New Home targets open space in urban areas for building

Emerson Tokushiro and his wife, Daniela, look at a model home at Trevi and Amelia luxury homes, which is in Irvine.
Emerson Tokushiro and his wife, Daniela, look at a model home at Trevi and Amelia luxury homes, which is in Irvine.
(Cheryl A. Guerrero, Los Angeles Times)

A real estate meltdown might seem like a bad time to start a home-building operation.

The four men who founded the New Home Co. in August 2009 had a different view even though the industry was still reeling from bad loans, shrinking bank credit, low housing prices and too many homes on the market.

“We were starting from scratch,” said H. Lawrence Webb, chief executive of the Aliso Viejo firm. “It was our own money. We got to handpick the best and brightest in the industry, and that’s what we did.”

Company strategy was to “build in infill sites near jobs, where people wanted to live,” Webb said. By infill, Webb means those rare pockets of open space in densely built-out urban land.


Webb said the company doesn’t have a set number of home blueprints. “Each site is unique,” he said.

Founders Wayne Stelmar, Joseph Davis and Tom Redwitz are still with the company. Davis is chief investment officer. Redwitz is the chief operating officer and Southern California president. Stelmar is chief financial officer.

The New Home Co. has built up its portfolio of homes in three geographic areas: coastal Southern California, the San Francisco Bay Area and Sacramento.

When the company was starting, so-called fee building was the focus. The New Home Co. built, marketed and sold homes for landowners, mostly in Southern California. Fee building remains a big part of the business.

The company also does joint ventures with landowners in master-planned communities, typically under the New Home Co. name.

In 2013, joint ventures had become 68% of total sales.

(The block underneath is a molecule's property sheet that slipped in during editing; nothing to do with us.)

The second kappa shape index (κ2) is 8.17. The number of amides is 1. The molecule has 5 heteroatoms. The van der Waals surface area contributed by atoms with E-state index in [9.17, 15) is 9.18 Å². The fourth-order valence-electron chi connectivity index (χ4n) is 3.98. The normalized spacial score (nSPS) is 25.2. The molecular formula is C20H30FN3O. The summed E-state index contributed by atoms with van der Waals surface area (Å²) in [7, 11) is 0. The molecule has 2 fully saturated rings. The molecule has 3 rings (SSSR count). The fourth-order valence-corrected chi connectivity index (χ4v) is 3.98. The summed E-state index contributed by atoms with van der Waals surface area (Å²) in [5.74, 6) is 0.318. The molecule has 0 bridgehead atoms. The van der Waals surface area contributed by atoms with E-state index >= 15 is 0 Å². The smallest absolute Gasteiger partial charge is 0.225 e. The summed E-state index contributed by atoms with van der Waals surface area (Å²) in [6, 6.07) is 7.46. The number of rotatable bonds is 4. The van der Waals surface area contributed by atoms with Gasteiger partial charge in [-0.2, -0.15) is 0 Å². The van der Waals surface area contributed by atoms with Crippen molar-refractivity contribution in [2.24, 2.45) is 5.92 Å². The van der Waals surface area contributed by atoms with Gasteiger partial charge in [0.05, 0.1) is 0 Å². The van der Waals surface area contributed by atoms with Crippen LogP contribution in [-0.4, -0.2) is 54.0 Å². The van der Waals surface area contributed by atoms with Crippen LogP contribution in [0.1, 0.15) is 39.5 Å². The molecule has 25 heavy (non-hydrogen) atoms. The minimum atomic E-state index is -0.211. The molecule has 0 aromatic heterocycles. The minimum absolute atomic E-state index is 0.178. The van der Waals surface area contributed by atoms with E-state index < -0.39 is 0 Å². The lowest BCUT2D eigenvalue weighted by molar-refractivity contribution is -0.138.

According to a recent investor presentation, the bulk of the company’s lots — 3,743 — are in Southern California, running along the coast from Ventura County to San Diego County.

The Sacramento area is next largest with 1,889 lots, followed by the Bay Area, with 892 lots.

Webb said the company typically builds detached, primary residences ranging from $300,000 in Sacramento to about $4 million in Newport Beach.

The latest

On Dec. 5, the company formally unveiled its Meridian project, featuring 79 homes in Newport Beach, ranging from 2,335 to 3,905 square feet. The homes cost more than $1 million.

In November, the company released third-quarter earnings that showed revenue growing to $28.6 million from $21.2 million a year earlier. But an increase in costs pushed the company to a loss for the quarter of $1.3 million, compared with a profit of $2.1 million a year earlier.


In January, the company raised $86 million through an initial stock offering, with plans to buy land and build homes.

Consumer research company Elliant named the New Home Co. tops in its “best customer experience” category in 2013 and 2014.

The Bay Area Building Industry Assn. gave the company Community of the Year awards in 2012, 2013 and 2014.


The New Home Co. must contend with the inevitability of ups and downs in the housing market. “Cyclical is part of our business,” Webb said.

Another obstacle has been finding suitable land in densely built-out areas, he said.

“Our biggest challenge is growing the company while maintaining the core values that we have,” Webb said. “If you’re not careful, you can lose sight of that.”


Of the five analysts who regularly cover the New Home Co., one considers it a strong buy. Two others rate it as a buy. Two suggest holding the stock.

Alex Barron, senior research analyst for the Housing Resource Center in El Paso, has a neutral rating on the stock but is generally upbeat about the company.

“They are less exposed to swings in the market than competitors who have more properties in inland communities,” Barron said. “They have a pretty bright outlook, and I’m expecting significant growth over the next few years.”

Twitter: @RonWLATimes